These types of tours aren’t listed online and can’t be booked in advance. We found ours at an office in Lecce’s Piazza Duomo; we spotted similar outfits on Bari’s Corso Cavour and Matera’s Piazza Vittorio Veneto.
Trenitalia offers fast and reliable service to Lecce and Brindisi, with regional network FSE serving the rest of the peninsula. The Trenitalia app works to view schedules and purchase tickets even on FSE lines, but local routes tend to be slow and infrequent. Ticket offices are rare: if you can’t use the Trenitalia app, look for the nearest tabacchi/newstand to purchase tickets. In Lecce, it’s a bookshop in the Trenitalia station.
Lecce’s Baroque architecture is a fantasy-land of carvings mingling with Roman ruins and terraced roofscapes.
Frequent trains from Bari take about 90 minutes. The train station lies about 5 minutes’ walk west of the historic center, while the bus depot (in a parking lot) lies about 5 minutes’ walk north from the Porta Napoli.
See our post on Lecce for more about the city.
Ancient Romans used Brindisi’s port as their major embarkation point for Greece and Asia. Today most visitors pass through the airport and ferry terminal, but few linger to explore the city itself. Largely free of tourists, Brindisi offers a mix of historic sites and palm-lined streets running along its legendary harbor.
Brindisi is about 60 minutes from Bari and about 25 minutes from Lecce by train. The station is a 10 minute walk from the historic center.
Otranto’s historic cathedral, castle, and fishing harbor lure almost as many visitors as the expansive beaches.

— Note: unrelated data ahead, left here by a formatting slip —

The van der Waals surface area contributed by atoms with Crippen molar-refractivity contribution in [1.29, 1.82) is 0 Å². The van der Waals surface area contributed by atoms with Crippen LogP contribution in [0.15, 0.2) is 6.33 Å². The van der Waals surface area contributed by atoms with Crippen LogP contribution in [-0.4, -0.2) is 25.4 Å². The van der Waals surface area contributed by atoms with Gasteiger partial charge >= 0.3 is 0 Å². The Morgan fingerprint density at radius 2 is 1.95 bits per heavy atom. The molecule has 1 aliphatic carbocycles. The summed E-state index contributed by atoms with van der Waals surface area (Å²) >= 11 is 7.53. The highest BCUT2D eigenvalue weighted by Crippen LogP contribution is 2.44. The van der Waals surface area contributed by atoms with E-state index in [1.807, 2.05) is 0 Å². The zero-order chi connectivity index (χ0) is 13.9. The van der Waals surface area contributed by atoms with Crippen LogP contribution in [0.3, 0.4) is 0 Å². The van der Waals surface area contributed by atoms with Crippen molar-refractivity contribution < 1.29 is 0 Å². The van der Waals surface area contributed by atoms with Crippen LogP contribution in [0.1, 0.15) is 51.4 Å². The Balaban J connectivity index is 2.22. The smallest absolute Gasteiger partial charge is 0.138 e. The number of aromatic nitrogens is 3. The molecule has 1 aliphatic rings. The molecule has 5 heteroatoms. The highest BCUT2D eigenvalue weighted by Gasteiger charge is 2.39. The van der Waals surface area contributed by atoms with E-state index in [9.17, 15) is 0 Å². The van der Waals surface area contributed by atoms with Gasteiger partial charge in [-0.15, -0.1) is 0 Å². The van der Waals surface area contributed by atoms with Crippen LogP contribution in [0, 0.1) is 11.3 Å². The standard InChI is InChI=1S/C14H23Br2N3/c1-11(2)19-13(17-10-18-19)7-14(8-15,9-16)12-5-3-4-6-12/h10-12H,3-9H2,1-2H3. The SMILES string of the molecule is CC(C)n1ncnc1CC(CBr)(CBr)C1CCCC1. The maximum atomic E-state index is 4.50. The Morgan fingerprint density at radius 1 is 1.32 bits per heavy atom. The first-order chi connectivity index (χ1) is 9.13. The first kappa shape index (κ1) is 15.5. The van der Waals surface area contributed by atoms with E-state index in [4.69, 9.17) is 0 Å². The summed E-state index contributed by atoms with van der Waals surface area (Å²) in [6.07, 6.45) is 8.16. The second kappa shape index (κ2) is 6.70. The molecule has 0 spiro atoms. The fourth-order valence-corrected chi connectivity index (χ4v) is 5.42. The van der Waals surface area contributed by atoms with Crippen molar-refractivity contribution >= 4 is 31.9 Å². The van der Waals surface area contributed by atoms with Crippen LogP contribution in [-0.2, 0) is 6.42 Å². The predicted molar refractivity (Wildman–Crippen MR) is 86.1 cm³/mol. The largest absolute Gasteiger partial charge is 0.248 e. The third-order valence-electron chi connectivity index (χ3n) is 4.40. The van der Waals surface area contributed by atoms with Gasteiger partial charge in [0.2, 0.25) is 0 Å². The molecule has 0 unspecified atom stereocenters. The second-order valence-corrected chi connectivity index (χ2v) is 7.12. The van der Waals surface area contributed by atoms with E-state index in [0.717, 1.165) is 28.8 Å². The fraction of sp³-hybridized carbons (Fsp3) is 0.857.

Getting to Otranto on public transport requires dedication, as the journey can take more than two hours from Lecce. Train travel on the FSE network involves at least one transfer, a quick switch at Maglie.
We heard about infrequent STP buses running to Otranto from June through September, but they hadn’t started when we visited.
Gallipoli’s centro historico occupies a small island just off the modern city. Founded by the ancient Greeks, it now features mostly Baroque architecture squeezed onto tiny, winding streets. The town’s reputation for beach access, seafood, and nightclubs make it crowded in high season.
FSE regional trains run hourly between Lecce and Gallipoli; the journey takes about 1 hour 40 minutes. Conductors can advise whether a change of trains is necessary en route.
Trenitalia runs to famed hill town Ostuni, with its elegant Baroque architecture and whitewashed buildings spilling down tiny alleyways. When we visited in early June, the town was packed by midday.
Ostuni’s train station lies several kilometers away from the historic center. Instead of attempting the less-than-picturesque walk, we took the shuttlebus waiting outside the train station. (The tabacchi sells tickets, about €1.50 each.) Getting back to the station may require patience. The shuttlebuses don’t always follow the posted schedule, and we had to wait for an hour with minimal shade.
Ostuni lies about 50 minutes from Bari, 20 minutes from Brindisi, or 45 minutes from Lecce by train.
Alberobello & Trulli Towns
Although we would love to see the trulli, multiple travelers we met on our trip warned us about dense crowds in Alberobello – and after Ostuni, we decided to pass.
FSE “Trulli Link” buses leave from Bari Largo Sorrentino (the bus depot adjacent to Bari Centrale), and take just over an hour to get to Alberobello. However, we heard reports of jam-packed buses. Trains take about 90 minutes to two hours, with a change in Putignano.
Local service connects Alberobello with the villages of Locorotondo and Martina Franca.
Grotte di Castellana and the Grotta Bianca
One- or two- hour tours take visitors through Puglia’s legendary natural caves along the sea, the Grotte di Castellana and the Grotta Bianca. Reserve tickets at grottedicastellana.it. To get there, see FSE’s webpage outlining service or look for a package with an informal tour.
Bari and the Coast
Trenitalia runs along the coast, making Bari a great base for day trips. View schedules and purchase tickets on the Trenitalia app. Tickets cost a few euros each depending on the destination. Most train stations lie 10 to 15 minutes’ walk from the historic center.
Bari mixes monumental architecture and grand piazzas with a warren of cobblestoned alleyways. A multi-level waterfront promenade leads to the harbor where the newer city starts.